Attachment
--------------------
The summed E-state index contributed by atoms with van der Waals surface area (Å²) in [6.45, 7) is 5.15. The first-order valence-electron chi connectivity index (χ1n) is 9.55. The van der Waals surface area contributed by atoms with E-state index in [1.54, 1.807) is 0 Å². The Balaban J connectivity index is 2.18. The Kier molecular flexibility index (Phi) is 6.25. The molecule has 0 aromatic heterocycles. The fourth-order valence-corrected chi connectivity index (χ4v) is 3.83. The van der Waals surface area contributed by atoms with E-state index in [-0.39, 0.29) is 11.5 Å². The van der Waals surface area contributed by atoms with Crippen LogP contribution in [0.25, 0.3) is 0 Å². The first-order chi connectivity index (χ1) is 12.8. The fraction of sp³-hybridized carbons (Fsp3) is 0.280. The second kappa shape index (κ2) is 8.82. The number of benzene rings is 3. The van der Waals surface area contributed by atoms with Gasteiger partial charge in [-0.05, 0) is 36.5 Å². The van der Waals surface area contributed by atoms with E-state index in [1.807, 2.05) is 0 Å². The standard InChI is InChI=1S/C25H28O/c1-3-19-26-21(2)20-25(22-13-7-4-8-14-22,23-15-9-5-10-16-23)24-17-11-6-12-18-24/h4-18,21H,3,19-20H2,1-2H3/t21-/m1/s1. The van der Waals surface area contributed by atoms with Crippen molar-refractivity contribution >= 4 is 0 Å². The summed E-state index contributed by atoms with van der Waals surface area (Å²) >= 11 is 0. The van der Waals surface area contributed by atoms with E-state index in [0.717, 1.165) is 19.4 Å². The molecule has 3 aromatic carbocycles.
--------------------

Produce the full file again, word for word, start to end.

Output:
The summed E-state index contributed by atoms with van der Waals surface area (Å²) in [6.45, 7) is 5.15. The first-order valence-electron chi connectivity index (χ1n) is 9.55. The van der Waals surface area contributed by atoms with E-state index in [1.54, 1.807) is 0 Å². The Balaban J connectivity index is 2.18. The Kier molecular flexibility index (Phi) is 6.25. The molecule has 0 aromatic heterocycles. The fourth-order valence-corrected chi connectivity index (χ4v) is 3.83. The van der Waals surface area contributed by atoms with E-state index in [-0.39, 0.29) is 11.5 Å². The van der Waals surface area contributed by atoms with Crippen LogP contribution in [0.25, 0.3) is 0 Å². The first-order chi connectivity index (χ1) is 12.8. The fraction of sp³-hybridized carbons (Fsp3) is 0.280. The second kappa shape index (κ2) is 8.82. The number of benzene rings is 3. The van der Waals surface area contributed by atoms with Gasteiger partial charge in [-0.05, 0) is 36.5 Å². The van der Waals surface area contributed by atoms with E-state index in [1.807, 2.05) is 0 Å². The standard InChI is InChI=1S/C25H28O/c1-3-19-26-21(2)20-25(22-13-7-4-8-14-22,23-15-9-5-10-16-23)24-17-11-6-12-18-24/h4-18,21H,3,19-20H2,1-2H3/t21-/m1/s1. The van der Waals surface area contributed by atoms with Crippen molar-refractivity contribution >= 4 is 0 Å². The summed E-state index contributed by atoms with van der Waals surface area (Å²) >= 11 is 0. The van der Waals surface area contributed by atoms with E-state index in [0.717, 1.165) is 19.4 Å². The molecule has 3 aromatic carbocycles.